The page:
Tiffany Illinois mosaic

What Can Tiffany’s Mosaics Teach us about Stereotypes?

Tiffany’s glass mosaics can teach us a lot about stereotypes and nineteenth-century ideologies, particularly in the Marquette Buildings mosaic friezes.
Elaine Defendants

Black Organizing and White Violence

In 1919, armed posses and federal troops killed as many as one hundred African-Americans in one of the worst instances of mass violence in U.S. history.
Gone with the Wind poster

The Dangers of Gone With The Wind‘s Romantic Vision of the Old South

Writer Margaret Mitchell was born on November 8th, 1900, at the beginning of a new century. Her novel Gone ...
Ralph Ellison

Ralph Ellison on Race

Ralph Ellison believed fiercely in the American project and in the centrality of black people to it.
Dance hall illustration

Jane Addams’s Crusade Against Victorian “Dancing Girls”

Jane Addams, a leading Victorian-era reformer, believed dance halls were “one of the great pitfalls of the city.”
Choctaw woman

How 19th Century Women Were Taught to Think About Native Americans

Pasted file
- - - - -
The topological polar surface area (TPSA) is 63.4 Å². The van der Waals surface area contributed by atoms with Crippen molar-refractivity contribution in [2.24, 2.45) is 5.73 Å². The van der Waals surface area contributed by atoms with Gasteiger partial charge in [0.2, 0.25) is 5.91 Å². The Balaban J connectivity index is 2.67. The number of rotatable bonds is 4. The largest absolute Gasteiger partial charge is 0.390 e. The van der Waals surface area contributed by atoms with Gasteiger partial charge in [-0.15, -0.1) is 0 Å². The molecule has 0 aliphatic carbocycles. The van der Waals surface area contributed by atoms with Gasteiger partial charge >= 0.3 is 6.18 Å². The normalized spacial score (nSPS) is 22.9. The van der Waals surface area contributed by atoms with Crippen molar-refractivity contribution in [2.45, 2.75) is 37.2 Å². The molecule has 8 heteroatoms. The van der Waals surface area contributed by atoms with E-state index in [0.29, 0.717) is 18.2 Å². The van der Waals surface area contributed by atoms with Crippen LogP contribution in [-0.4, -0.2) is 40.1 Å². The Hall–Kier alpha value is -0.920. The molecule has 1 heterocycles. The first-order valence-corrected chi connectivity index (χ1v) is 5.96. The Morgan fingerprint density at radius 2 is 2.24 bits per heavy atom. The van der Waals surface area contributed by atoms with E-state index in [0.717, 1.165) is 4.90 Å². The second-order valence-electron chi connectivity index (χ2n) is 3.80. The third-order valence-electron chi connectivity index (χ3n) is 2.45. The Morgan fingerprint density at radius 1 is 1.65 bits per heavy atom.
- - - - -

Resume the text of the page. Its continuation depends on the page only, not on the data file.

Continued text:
In nineteenth-century American women's magazines, Native American women were depicted as attractive, desirable, and pious.
Blue Black gallery view

Glenn Ligon’s “Blue Black” Exhibits the History of Race in America

Artist Glenn Ligon grounds his work in American history, addressing the inextricable link between history of slavery and the black experience in the U.S.
black power salute olympics

The Uneasy History of Integrated Sports in America

The integration of collegiate and professional sports parallels the civil rights movement, but in important ways it was a whole different track.
The Nightmare

The Racialized History of “Hysteria”

Even three decades after “hysteria” was deleted from the DSM-III, some of the word’s diagnostic power obviously still remains.
World War II Veterans

The Inequality Hidden Within the Race-Neutral G.I. Bill

While the G.I. Bill itself was progressive, much of the country still functioned under both covert and blatant segregation.